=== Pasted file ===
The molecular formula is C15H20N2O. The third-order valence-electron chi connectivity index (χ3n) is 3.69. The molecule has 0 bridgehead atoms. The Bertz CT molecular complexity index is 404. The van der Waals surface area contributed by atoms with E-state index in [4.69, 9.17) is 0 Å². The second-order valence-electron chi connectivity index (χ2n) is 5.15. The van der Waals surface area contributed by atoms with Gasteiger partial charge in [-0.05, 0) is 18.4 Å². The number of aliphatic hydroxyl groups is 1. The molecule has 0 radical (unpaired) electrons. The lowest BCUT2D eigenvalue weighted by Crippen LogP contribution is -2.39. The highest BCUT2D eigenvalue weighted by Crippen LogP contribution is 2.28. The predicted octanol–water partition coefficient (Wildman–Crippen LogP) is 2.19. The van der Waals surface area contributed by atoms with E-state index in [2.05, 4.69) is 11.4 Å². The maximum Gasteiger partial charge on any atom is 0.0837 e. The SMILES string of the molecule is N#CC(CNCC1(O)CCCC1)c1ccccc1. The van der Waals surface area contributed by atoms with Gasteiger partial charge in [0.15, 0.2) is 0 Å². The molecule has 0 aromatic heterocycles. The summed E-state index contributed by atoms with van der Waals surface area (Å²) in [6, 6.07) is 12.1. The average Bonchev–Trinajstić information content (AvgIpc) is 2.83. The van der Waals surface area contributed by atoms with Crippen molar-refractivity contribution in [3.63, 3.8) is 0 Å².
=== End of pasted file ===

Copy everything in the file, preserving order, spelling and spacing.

The molecular formula is C15H20N2O. The third-order valence-electron chi connectivity index (χ3n) is 3.69. The molecule has 0 bridgehead atoms. The Bertz CT molecular complexity index is 404. The van der Waals surface area contributed by atoms with E-state index in [4.69, 9.17) is 0 Å². The second-order valence-electron chi connectivity index (χ2n) is 5.15. The van der Waals surface area contributed by atoms with Gasteiger partial charge in [-0.05, 0) is 18.4 Å². The number of aliphatic hydroxyl groups is 1. The molecule has 0 radical (unpaired) electrons. The lowest BCUT2D eigenvalue weighted by Crippen LogP contribution is -2.39. The highest BCUT2D eigenvalue weighted by Crippen LogP contribution is 2.28. The predicted octanol–water partition coefficient (Wildman–Crippen LogP) is 2.19. The van der Waals surface area contributed by atoms with E-state index in [2.05, 4.69) is 11.4 Å². The maximum Gasteiger partial charge on any atom is 0.0837 e. The SMILES string of the molecule is N#CC(CNCC1(O)CCCC1)c1ccccc1. The van der Waals surface area contributed by atoms with Gasteiger partial charge in [0.15, 0.2) is 0 Å². The molecule has 0 aromatic heterocycles. The summed E-state index contributed by atoms with van der Waals surface area (Å²) in [6, 6.07) is 12.1. The average Bonchev–Trinajstić information content (AvgIpc) is 2.83. The van der Waals surface area contributed by atoms with Crippen molar-refractivity contribution in [3.63, 3.8) is 0 Å².